> they gave me a new jacket and a cheap cycling jersey. I (sort of) got what I
> wanted, but the effort was so great that I vowed never to purchase their
> products again.
I would say here that what you were trying to do was exert some
“control” (controllable is one of the ‘principles’ in the other
diagram). You had an outcome in mind, but unfortunately had to exert
too much effort resulting in a bad experience.
> Experience 2: I rented a car. I had tire trouble (bulging sidewall, not a
> flat) far from the rental location. I visited the nearest rental office.
> They sent me to a tire shop. I waited as they tried to get approval to fix
> it from the original rental office (the local one couldn’t approve it). I
> finally got it done, but I wasted half a day of vacation. I left angry and
> frustrated. When I dropped the car off I told the attendant about the
> experience. He immediately offered to cut the price of the entire rental in
> half. I didn’t have to ask for a reduction – I just told him of the
> incident. He offered to make it right without hesitation. In the final
> interaction I had to give very little effort to get a positive result.

The first part of this experience is similar to the one above – too
much effort to ‘control’ the experience (getting the tire changed),
the last part is interesting – and ties into something I was just
putting together earlier today! I’ve been thinking that ‘relevance’
has four major aspects:

Environment (time, place, events)
Person (knowledge, abilities, demographics)
Situation (goal, task)
Experience (expectations, emotions)

I’ll be writing more about these on the blog, but I think your final
interaction with the car company is an example of exceeding your
relevant ‘expectations’ with very little effort on your part –
resulting in a great experience!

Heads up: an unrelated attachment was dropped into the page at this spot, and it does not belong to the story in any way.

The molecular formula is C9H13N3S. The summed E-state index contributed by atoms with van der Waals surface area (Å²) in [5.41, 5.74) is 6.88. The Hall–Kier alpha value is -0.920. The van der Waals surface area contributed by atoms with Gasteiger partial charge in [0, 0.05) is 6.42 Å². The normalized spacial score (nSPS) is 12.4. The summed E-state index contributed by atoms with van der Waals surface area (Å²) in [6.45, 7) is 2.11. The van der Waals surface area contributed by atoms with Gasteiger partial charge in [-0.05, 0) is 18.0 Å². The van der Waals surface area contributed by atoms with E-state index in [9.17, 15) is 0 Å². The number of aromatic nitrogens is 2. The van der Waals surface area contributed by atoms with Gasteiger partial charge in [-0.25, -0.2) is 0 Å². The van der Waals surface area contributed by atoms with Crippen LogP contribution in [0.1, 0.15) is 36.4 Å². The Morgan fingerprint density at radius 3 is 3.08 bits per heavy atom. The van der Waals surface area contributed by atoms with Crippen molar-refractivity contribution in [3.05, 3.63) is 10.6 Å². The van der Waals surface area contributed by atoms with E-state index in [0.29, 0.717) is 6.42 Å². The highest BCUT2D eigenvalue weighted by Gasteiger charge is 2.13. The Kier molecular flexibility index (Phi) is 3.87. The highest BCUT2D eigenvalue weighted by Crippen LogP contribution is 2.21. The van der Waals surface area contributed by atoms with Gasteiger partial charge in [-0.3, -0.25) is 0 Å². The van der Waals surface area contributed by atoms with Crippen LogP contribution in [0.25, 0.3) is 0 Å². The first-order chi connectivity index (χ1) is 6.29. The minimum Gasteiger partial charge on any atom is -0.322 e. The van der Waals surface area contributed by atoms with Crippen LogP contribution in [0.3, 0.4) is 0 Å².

> Experience 3: I recently moved to a new city, where I bought a house. I had
> one trip to find a place, then negotiated from afar. I had to have a house
> inspection, an additional furnace inspection, and some other things done. My
> realtor handled everything for me without being asked. She would just say:
> you need x done. I know someone. I’ll call them for you if you like. She
> anticipated my needs, and I got everything I needed with virtually no
> effort.

So, elements of exceeding expectations again, but an interesting
aspect is the ‘anticipating your needs’ piece – which may well be an
‘adaptive’ experience (if she was changing her interactions with you
based on her ongoing interactions). If she was simply being a good
realtor, however, based on her experience in general then she was
probably being very ‘relevant’ (to your tasks/goals).

> So, in each of these cases I got a positive result. You might say I
> completed my task. But the feeling at the end is different because of the
> effort I had to expend in order to achieve my goal. Of course, there are
> other factors that affected each experience, but it seems that an
> interaction needs to have an appropriate level of effort. Maybe this relates
> to your Adaptive characteristic.

I’m hesitant to add ‘effort’ as a stand-alone since it seems as though
it always has to be paired with one of the other principles or
characteristics, but what do you think?